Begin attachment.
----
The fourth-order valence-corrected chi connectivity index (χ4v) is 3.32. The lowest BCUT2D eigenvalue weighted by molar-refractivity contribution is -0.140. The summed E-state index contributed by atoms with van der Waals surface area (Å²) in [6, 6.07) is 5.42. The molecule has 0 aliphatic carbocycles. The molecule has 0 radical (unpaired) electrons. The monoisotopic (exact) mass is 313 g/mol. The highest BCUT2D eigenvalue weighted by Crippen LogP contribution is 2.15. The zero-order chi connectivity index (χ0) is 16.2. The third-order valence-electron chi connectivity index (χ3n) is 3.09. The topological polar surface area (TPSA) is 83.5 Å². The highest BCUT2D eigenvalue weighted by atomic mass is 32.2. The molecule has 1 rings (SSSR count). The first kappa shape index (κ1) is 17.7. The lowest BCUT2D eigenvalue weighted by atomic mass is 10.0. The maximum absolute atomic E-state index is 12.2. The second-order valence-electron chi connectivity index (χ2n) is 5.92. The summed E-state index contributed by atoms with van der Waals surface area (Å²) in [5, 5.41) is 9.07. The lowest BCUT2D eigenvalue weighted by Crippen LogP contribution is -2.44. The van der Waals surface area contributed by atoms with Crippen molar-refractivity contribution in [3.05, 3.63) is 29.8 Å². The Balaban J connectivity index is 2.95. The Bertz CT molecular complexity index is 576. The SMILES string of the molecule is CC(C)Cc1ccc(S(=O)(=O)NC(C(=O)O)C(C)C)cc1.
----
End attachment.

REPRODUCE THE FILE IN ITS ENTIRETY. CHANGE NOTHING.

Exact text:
The fourth-order valence-corrected chi connectivity index (χ4v) is 3.32. The lowest BCUT2D eigenvalue weighted by molar-refractivity contribution is -0.140. The summed E-state index contributed by atoms with van der Waals surface area (Å²) in [6, 6.07) is 5.42. The molecule has 0 aliphatic carbocycles. The molecule has 0 radical (unpaired) electrons. The monoisotopic (exact) mass is 313 g/mol. The highest BCUT2D eigenvalue weighted by Crippen LogP contribution is 2.15. The zero-order chi connectivity index (χ0) is 16.2. The third-order valence-electron chi connectivity index (χ3n) is 3.09. The topological polar surface area (TPSA) is 83.5 Å². The highest BCUT2D eigenvalue weighted by atomic mass is 32.2. The molecule has 1 rings (SSSR count). The first kappa shape index (κ1) is 17.7. The lowest BCUT2D eigenvalue weighted by atomic mass is 10.0. The maximum absolute atomic E-state index is 12.2. The second-order valence-electron chi connectivity index (χ2n) is 5.92. The summed E-state index contributed by atoms with van der Waals surface area (Å²) in [5, 5.41) is 9.07. The lowest BCUT2D eigenvalue weighted by Crippen LogP contribution is -2.44. The van der Waals surface area contributed by atoms with Crippen molar-refractivity contribution in [3.05, 3.63) is 29.8 Å². The Balaban J connectivity index is 2.95. The Bertz CT molecular complexity index is 576. The SMILES string of the molecule is CC(C)Cc1ccc(S(=O)(=O)NC(C(=O)O)C(C)C)cc1.